Cucumber is NOT a testing framework!

I have been repeating this statement over and over on the Cucumber forum, but apparently with no good result. To me this is a simple statement and I fail to understand what’s difficult to understand in its simplicity: Cucumber (JVM, Ruby, C, the flavour doesn’t matter) is not a testing framework.

I’ll try to further explain the statement, not because I believe it needs to be explained, but hoping an explanation will solve doubts. To do that I’ll try to state the facts in way as much practical as I can.

JUnit, TestNG and DBUnit are examples of a testing framework: they provide facilities to put a software in a certain condition, leverage some parts of the software and assert the outcome responds to the expected parameters.

The goal of those frameworks is to provide the tools to achieve the result (testing the software) with the least possible effort and the maximum outcome. As such, they have programming structures for asserting conditions are met, for setting up the test rig and tear down the test rig as well, ensuring the system is always in a clean condition before a new test is run.

Cucumber doesn’t have any of those facilities, simply because it is not a testing framework.

Cucumber is a specifications tool, something completely different. It uses Gherkin (the language) to describe in a natural language the software specifications.

Does anyone of you remember the Use Case Template? use-case-template-visio

Well a Cucumber feature is much more like one of those than a bunch of tests, would you agree?

There was once a time when we were describing software systems by collecting a few of those use case templates in a Word document, right?

Now, it wasn’t much of a trouble to describe a system like that, at least at first instance, but after a couple of maintenance cycles the above documents were not describing the system any more: I haven’t found one single situation where the above documents were maintained and kept in sync with the implementation. So the system documentation was just obsolete after a few months of operation.

Why was that? Because the cost of maintaining such documentation was not justified by the short term benefit of doing so: why should I spend 30 minutes to find the correct place where to apply the patch in the system documentation if the fix itself costs me 15 minutes?

So, Cucumber steps in and tries to transform the above specifications into something valuable and alive. How?

The specification format (or structure, if you prefer) is almost free, so to leave the writer the freedom to express himself freely. This is even less structured than the template above, but there are good practices telling us how to maximize the result, like providing the list of actors and the general goal at the very beginning.

The file is plain text, so to avoid any requirement on the tool used to open and modify the document and doesn’t add any formatting to avoid reader to be distracted or writer being dragged into endless make it prettier sessions.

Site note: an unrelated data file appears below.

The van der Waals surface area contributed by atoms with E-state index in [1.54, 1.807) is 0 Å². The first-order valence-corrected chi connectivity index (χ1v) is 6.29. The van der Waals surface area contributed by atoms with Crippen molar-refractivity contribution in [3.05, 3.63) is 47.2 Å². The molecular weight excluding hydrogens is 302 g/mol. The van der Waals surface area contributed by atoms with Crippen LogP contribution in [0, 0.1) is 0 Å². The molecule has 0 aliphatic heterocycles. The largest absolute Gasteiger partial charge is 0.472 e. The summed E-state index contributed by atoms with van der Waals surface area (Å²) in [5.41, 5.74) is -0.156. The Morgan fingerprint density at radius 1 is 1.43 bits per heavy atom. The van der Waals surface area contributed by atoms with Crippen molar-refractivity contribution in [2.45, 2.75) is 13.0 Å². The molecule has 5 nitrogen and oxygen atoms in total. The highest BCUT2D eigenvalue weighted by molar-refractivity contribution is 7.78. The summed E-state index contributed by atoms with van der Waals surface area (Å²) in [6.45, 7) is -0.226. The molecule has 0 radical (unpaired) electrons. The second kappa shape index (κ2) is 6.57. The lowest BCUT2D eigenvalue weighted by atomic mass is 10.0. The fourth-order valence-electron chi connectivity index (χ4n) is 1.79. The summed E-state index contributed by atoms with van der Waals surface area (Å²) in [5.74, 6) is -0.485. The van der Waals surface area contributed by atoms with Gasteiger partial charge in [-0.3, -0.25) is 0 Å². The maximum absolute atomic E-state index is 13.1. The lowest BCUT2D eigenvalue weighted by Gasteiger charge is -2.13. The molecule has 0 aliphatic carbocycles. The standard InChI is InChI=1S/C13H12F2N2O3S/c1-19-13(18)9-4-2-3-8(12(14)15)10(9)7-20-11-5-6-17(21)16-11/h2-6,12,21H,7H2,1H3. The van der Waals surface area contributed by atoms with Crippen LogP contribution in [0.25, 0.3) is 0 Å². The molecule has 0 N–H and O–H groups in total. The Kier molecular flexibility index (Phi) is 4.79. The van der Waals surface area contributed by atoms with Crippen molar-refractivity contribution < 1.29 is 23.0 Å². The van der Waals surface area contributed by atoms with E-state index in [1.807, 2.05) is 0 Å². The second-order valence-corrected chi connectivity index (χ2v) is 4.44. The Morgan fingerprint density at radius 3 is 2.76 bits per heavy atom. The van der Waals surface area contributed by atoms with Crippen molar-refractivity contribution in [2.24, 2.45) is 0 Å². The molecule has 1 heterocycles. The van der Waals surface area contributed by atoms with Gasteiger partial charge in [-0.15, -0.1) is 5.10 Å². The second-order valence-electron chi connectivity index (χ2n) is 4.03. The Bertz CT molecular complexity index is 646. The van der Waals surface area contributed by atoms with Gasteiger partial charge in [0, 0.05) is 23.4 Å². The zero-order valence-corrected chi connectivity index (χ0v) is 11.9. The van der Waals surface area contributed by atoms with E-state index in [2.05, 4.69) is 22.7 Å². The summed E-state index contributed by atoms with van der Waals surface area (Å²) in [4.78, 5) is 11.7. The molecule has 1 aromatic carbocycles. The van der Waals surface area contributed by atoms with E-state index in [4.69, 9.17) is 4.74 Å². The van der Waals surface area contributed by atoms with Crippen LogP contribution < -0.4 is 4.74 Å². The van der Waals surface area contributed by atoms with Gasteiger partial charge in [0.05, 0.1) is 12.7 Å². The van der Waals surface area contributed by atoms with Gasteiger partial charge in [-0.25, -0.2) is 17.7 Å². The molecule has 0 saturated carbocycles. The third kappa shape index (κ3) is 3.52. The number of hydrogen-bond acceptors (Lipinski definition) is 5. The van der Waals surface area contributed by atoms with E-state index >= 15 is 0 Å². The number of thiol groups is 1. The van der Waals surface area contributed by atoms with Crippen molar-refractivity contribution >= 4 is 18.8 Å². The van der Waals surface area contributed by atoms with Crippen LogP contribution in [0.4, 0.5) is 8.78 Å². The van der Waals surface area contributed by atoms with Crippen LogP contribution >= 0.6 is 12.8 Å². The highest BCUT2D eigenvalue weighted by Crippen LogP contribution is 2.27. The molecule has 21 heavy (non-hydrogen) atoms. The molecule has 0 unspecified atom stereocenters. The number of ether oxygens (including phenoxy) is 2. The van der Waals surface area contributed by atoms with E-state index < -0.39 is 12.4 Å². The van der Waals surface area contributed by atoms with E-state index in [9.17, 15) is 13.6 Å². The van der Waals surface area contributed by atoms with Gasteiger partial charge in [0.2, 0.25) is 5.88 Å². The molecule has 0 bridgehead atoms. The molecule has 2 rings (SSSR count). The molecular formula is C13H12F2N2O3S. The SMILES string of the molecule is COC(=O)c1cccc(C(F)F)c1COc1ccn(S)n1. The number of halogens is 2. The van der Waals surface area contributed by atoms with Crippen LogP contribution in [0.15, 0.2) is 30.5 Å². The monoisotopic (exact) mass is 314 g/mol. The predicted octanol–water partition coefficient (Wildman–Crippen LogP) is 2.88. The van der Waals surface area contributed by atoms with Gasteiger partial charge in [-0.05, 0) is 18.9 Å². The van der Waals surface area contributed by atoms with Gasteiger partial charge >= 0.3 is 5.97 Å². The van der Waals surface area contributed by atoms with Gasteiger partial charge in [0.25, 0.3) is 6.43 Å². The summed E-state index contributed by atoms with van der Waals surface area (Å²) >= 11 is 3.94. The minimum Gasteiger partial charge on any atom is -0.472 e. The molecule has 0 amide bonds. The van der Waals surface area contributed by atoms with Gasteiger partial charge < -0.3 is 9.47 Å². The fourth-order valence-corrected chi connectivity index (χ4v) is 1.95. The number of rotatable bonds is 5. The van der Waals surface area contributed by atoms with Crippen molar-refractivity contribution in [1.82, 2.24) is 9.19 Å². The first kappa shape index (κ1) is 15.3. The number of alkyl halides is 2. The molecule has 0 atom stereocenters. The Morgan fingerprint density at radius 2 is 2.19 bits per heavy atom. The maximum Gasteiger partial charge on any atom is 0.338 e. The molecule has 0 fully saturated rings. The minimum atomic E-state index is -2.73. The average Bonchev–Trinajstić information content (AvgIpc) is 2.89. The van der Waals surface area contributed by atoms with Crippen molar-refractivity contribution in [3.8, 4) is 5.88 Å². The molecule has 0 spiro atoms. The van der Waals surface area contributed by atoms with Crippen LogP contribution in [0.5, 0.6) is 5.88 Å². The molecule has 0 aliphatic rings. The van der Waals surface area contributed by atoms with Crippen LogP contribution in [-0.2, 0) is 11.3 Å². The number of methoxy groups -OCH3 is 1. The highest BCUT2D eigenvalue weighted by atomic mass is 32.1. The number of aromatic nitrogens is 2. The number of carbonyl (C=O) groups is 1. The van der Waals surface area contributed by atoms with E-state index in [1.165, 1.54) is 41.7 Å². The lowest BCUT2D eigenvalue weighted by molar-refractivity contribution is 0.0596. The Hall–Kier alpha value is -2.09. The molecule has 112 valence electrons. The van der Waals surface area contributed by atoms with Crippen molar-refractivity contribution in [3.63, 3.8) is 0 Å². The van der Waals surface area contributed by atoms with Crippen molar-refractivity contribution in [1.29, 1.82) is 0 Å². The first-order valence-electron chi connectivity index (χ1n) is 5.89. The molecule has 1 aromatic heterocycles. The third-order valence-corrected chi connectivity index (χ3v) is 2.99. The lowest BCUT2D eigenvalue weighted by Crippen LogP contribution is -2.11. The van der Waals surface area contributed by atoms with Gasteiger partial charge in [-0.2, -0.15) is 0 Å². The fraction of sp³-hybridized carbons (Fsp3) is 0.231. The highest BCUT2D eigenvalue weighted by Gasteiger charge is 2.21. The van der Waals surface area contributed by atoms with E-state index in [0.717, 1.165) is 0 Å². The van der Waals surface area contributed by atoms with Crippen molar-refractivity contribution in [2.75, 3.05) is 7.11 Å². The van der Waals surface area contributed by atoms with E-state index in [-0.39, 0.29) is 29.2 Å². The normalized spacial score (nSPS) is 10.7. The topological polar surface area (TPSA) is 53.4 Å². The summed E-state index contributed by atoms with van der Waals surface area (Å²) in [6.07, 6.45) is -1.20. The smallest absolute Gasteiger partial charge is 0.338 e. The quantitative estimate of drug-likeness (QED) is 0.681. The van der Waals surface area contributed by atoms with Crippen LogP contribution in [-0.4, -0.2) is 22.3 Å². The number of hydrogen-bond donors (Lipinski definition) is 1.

A file represents a use case (feature in the Gherkin language), so you end up having multiple files, each one representing a piece of the software. This greatly simplifies version management, collaboration and merging, enabling multiple writers and revisors working on a single system. It’s not uncommon to use the same version control system in use for the system to store the documentation.

Files can be structured in a hierarchical fashion via folder structure, so big systems with lots of features can organize their specifications.

Files can be annotated via tags so to create parallel organizational structures, with the folder structure still being the prominent one: this enables additional categorizations, useful to track other associations between use cases (features), as much as what the introductory Use Case Diagram was doing in the Word document.

What makes the biggest confusion, though, is Gherkin files can be executed.

That is what Cucumber provides: the support software structures and an execution environment for Gherkin files.

Why? To create a connection between the system documentation and the documented system, so to ensure the documentation is aligned to the system it describes.

How? By mapping each statement in each scenario with some lines of code in the language you like (Ruby? C++? Java? Scala?). If the code ensures somehow the system does what it is expected to do, than the documentation is in sync with the implementation.

Only this last part resembles a test. Only at this stage there is some code involved. And usually testing frameworks and automation libraries are used to do such verification, like JUnit and Selenium.

So, if you need to test your system, please use a testing framework! If, instead, you want to document your system, you are welcome to use Gherkin and Cucumber!


23 thoughts on “Cucumber is NOT a testing framework!